Reward associations impact both iconic and visual working memory

Elisa Infanti, Clayton Hickey, Massimo Turatto
Vision Research 2015, 107: 22-9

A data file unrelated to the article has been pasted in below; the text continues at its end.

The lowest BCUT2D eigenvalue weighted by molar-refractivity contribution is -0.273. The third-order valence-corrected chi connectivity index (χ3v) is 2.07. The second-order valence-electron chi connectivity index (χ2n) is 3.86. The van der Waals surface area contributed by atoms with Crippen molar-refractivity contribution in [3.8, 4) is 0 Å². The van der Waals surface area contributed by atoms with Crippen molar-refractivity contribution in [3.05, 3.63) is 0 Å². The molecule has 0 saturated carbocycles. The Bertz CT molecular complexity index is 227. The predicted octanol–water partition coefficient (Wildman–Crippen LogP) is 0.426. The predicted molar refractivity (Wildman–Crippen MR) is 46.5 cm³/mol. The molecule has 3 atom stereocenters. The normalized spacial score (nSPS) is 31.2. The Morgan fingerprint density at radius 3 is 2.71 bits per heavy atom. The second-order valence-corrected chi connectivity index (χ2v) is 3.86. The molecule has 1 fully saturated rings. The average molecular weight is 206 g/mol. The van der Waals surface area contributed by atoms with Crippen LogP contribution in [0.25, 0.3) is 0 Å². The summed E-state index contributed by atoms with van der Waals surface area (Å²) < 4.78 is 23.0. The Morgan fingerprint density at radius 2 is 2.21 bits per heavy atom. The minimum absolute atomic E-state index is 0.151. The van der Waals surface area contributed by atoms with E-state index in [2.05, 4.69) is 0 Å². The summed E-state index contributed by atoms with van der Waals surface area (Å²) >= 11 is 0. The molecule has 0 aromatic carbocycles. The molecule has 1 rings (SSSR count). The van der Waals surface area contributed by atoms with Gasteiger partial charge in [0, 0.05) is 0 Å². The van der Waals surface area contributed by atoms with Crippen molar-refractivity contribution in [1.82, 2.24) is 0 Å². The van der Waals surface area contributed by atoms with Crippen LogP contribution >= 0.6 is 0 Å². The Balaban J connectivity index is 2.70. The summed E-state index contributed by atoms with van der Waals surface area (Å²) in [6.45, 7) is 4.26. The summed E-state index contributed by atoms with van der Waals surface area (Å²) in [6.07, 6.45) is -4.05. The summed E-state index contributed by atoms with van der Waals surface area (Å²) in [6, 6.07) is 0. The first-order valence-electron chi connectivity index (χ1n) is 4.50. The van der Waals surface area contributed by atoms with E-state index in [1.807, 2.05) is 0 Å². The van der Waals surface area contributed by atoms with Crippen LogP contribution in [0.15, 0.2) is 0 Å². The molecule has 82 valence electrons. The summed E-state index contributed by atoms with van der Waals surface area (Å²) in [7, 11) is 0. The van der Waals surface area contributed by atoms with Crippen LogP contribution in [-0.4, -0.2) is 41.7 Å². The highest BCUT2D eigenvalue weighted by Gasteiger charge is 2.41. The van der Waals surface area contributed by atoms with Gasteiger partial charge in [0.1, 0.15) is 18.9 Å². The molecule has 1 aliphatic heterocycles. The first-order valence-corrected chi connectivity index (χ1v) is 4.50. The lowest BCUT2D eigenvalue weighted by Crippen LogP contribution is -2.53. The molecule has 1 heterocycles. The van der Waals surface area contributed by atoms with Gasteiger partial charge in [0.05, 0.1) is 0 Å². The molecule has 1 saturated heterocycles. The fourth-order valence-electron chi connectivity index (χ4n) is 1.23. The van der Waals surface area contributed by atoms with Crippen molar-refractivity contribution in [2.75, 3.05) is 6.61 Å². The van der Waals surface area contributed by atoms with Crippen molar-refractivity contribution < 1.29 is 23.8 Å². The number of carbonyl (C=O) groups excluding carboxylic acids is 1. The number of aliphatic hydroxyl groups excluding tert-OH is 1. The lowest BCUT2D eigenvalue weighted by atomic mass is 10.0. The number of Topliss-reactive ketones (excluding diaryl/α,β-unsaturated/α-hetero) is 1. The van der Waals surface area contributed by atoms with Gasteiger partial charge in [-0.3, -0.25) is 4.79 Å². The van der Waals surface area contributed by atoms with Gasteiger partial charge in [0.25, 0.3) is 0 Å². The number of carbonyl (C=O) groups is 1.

Reward plays a fundamental role in human behavior. A growing number of studies have shown that stimuli associated with reward become salient and attract attention. The aim of the present study was to extend these results into the investigation of iconic memory and visual working memory. In two experiments we asked participants to perform a visual-search task where different colors of the target stimuli were paired with high or low reward. We then tested whether the pre-established feature-reward association affected performance on a subsequent visual memory task, in which no reward was provided. In this test phase participants viewed arrays of 8 objects, one of which had unique color that could match the color associated with reward during the previous visual-search task. A probe appeared at varying intervals after stimulus offset to identify the to-be-reported item. Our results suggest that reward biases the encoding of visual information such that items characterized by a reward-associated feature interfere with mnemonic representations of other items in the test display. These results extend current knowledge regarding the influence of reward on early cognitive processes, suggesting that feature-reward associations automatically interact with the encoding and storage of visual information, both in iconic memory and visual working memory.

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